Bunyols i Xurros
Indulge in some traditional Valencian flavors by grabbing some Bunyols and Xurros with chocolate. These sweet, fried treats are found in stands all over the city. And unlike in other places in Spain, Valencians only eat xurros during Les Falles.
Xurros here are different from the ones found in the Americas, since they’re just made with flour, water, and sugar. Bunyols are similar, but have a rounded shape and are made with pumpkin.
Pro Tip: If you find a stand that sells bunyols de figa (bunyols stuffed with figs) – go there. It’s a traditional variant that tells you that they’re probably using authentic recipes!
L’Ofrena (occasionally referred to as La Ofrenda in Spanish) means The Offering. You’ll see thousands of men and women dressed in traditional fallera dresses, marching from their neighborhood (or town!) to the Plaça de la Mare de Déu dels Desemparats, offering flowers to the Virgin Mary.
Perfectly timed and coordinated, the flowers are carefully placed on a 15m-tall wooden statue of the Virgin. After 2 days of marching, the Virgin’s cape is transformed into an intricate design made entirely of flowers.
The whole square turns into a fragrant garden, so make sure you stop by to see it. Between the orange blossoms and the Ofrena, Valencia in March becomes a city that just smells amazing.
La Nit del Foc
La Nit del Foc means The Night of Fire. On this night, the city launches a grandiose firework display that lasts for around 20 minutes.
There’s also the Cavalcada del Foc (The Parade of Fire) that takes place earlier on the same night, going up Carrer de Colom. People dress up in costumes and show off their pyrotechnic skills.
It’s a fiery, breathtaking night that you have to check out. It takes place on the 18th, but make sure to check out each year’s schedule for the exact times.
During the weekends and every night from the 15th to the 19th, many of the city’s squares transform into revetles – outdoor clubs.
So if you’re looking for an exciting nightlife in Valencia in March – head over to the revetles. They’re free to join, so it makes for an affordable way to party away during Falles.
If you get unlucky and you have a revetla outside your hotel, you have two options:
- Bring good earplugs or
- Join the party
On the night of the 19th (going into the 20th), Les Falles comes to a dramatic and emotional end.
After working on these artful masterpieces for an entire year – all of them are burnt to the ground. La Cremà (The Burning) represents the end of one cycle and the beginning of a new one.
So as you walk around the city, make sure to take note of your favorite Falla. Then on the night of the 19th, go watch its artists set it ablaze. If you’re visiting Valencia in March, this is undoubtedly one of the most exciting events to see.
Note: Don’t worry about the fires. After more than a century of practice, Valencia’s fire department is very well-prepared.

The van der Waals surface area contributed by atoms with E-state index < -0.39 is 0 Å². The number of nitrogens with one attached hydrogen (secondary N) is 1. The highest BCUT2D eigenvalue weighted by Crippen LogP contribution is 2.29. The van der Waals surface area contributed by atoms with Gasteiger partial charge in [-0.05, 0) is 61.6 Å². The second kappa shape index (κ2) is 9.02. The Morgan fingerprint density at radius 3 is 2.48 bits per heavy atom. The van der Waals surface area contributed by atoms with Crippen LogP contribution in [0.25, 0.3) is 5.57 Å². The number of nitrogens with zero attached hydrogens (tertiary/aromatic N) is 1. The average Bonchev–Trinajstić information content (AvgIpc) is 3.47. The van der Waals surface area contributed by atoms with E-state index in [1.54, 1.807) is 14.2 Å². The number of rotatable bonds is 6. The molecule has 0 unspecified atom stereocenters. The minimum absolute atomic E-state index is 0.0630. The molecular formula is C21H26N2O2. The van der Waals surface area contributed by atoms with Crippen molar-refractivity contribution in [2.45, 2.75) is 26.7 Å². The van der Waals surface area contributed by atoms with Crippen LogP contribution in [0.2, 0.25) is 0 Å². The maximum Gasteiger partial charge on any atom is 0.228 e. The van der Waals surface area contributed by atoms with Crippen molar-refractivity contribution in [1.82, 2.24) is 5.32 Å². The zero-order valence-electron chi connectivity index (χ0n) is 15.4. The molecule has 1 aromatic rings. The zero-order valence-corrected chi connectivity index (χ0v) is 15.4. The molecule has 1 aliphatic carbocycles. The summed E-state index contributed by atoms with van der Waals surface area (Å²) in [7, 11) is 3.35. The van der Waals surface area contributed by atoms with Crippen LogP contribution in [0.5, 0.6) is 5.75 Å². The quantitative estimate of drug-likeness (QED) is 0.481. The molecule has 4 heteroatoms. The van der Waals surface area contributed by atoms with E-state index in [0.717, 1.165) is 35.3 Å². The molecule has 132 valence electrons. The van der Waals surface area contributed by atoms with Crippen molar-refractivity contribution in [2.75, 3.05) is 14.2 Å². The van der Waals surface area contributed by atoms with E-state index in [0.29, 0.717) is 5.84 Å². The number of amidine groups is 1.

Tips for Traveling to Valencia in March
Weather permitting, March in Valencia brings its own unique excitement – and things to consider. So go with the flow and come prepared for an unforgettable time.
Here are my suggestions and considerations to make your March Valencia travels iconic.
- Valencia in March is a Different City: Embrace the transformation as Valencia evolves into a vibrant tapestry of festivals, art, and celebrations. March is an exciting month completely unlike any other time of the year.
- Many Restaurants Close After Les Falles: After nearly 19 days of handling partygoers, some restaurants will close for a few days to rest.
- Unpredictable Rain: You’re likely to see rain at least one day during your trip to Valencia in March. Weather conditions can be unpredictable sometimes, so be prepared.
- Bring Earplugs: Valencia is loud in March – bring earplugs.
- The Water Is Too Cold for Swimming: With the water temperatures only getting up to 13°C (55°F), you might want to re-think going swimming.
- The City Population Doubles: More than a million people visit Valencia for Falles each year. This means dense crowds and more expensive hotels.
Like I said, March in Valencia is completely different. I always recommend visiting the city in March AND at some other point in the year to get a better feel for it. And if you do, make sure you read more tips for visiting the city.
Is Valencia Worth Visiting in March?
Absolutely! Valencia in March is a captivating and unique experience unlike anything else. The March Valencia weather is pleasant and you get to take part in a UNESCO World Heritage Festivity.
Celebrate the city’s culture, history, and art. And come prepared to embrace to enjoy the changing Valencia weather. March brings the first days of spring with chilly nights and fiery festivities.
Come experience Les Falles first-hand and take part in something unforgettable.
Yes! With pleasant weather and Les Falles festival, Valencia is definitely worth visiting in March.
Yes, during the day. With average highs of 24.3°C (75.7°F) during the day, it’s a great time to head outdoors. However, the nights get chilly so don’t forget to bring a jacket.
No. Although you’ll be tempted to dive into the Mediterranean, the sea temperature of 13°C (55°F) makes swimming a chilly endeavor in March.
May to October is generally the best time to visit Valencia. With the best weather and lots of activities, it’s a great time to explore the city. Valencia in March is another fantastic option to explore Les Falles – a festivity that transforms the city into something completely different.